Caravan Sites, Caravan Parks and Campsites in Central Scotland

If you’re looking  for a peaceful yet diverse area of Scotland to travel to for your next caravan or camping holiday then Central Scotland is the place for you. Divided into three council areas, Falkirk, Stirling, and Clackmannanshire, each have their own individual history and interests for caravaners visiting this area.

Often abbreviated to Clarks, caravenrs can travel to Clackmannanshire, Scotland's smallest historic county - it is often nicknamed 'The Wee County'. The regions slogan has recently changed from ‘Look aboot ye’ (Legend states that Robert the Bruce, the king of Scotland in 1306 mislaid his glove while in the area and, and on asking where it was, was told ‘Look aboot ye’, hence why you’ll find the county's coat of arms shows a pair of gloves) to ‘More Than You Imagine’. And for such a small area there is plenty for caravaners, motorhome holiday makers or campers to do.

Walk  through the Ochi Hills which lie in the northern part of Strathdevon which is comprised of lowland plains a  few hundred meters either side of the River Devon – perfect for caravaners looking for flat ground to walk or set up on a picturesque caravan site. Take a trip to Alloa railway station which reopened in May 2008 or even to the docks of Alloa which were renovated in 2006. Take a break from caravan life and visit Alloa Tower, Ben Cleuch, Castle Campbell, Gartmorn Dam or Menstrie Castle.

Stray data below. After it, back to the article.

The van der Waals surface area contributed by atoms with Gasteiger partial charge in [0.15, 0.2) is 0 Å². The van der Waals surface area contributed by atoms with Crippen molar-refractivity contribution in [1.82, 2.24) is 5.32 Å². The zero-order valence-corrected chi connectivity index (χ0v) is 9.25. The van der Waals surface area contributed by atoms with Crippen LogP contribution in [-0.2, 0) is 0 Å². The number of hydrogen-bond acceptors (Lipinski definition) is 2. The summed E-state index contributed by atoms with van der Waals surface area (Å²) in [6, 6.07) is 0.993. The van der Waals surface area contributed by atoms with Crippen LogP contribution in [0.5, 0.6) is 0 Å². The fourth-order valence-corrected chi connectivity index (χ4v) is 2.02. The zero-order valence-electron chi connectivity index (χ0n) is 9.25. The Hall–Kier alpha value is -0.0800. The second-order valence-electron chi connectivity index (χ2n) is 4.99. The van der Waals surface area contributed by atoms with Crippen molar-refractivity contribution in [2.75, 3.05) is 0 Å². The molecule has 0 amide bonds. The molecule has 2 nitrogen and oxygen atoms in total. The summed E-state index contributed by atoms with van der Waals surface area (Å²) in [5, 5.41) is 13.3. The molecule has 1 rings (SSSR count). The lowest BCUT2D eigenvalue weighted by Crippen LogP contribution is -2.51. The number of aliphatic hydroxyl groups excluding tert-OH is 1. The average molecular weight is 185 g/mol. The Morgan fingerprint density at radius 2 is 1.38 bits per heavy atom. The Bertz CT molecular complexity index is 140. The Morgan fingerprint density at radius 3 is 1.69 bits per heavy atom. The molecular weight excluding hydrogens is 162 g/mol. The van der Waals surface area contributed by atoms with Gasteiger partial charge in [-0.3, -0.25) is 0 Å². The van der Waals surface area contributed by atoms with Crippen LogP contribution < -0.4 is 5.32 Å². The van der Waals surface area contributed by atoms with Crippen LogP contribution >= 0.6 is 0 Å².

Take a trip to Johnston Press  established in 1846 in Falkirk - the company is the second-largest regional publisher in the United Kingdom and produces the Falkirk Herald, the largest selling weekly newspaper in Scotland. Other attractions in the area that caravaners should keep an eye out for include the Falkirk Wheel, Callendar House and Park and remnants of the Antonine Wall.

Stirling also offers caravaners plenty to do, and lots of places to visit. Attractions include Culcreuch Castle, Inchmahome Priory (a ruined Augustinian priory on an island in the Lake of Menteith, used as a refuge in 1547 by Mary, Queen of Scots), Loch Lomond and the Trossachs National Park, Loch Katrine (the source of most of the drinking water for the city of Glasgow) and Wallace Monument.

Map of Caravan Sites and Caravan Parks in Central Scotland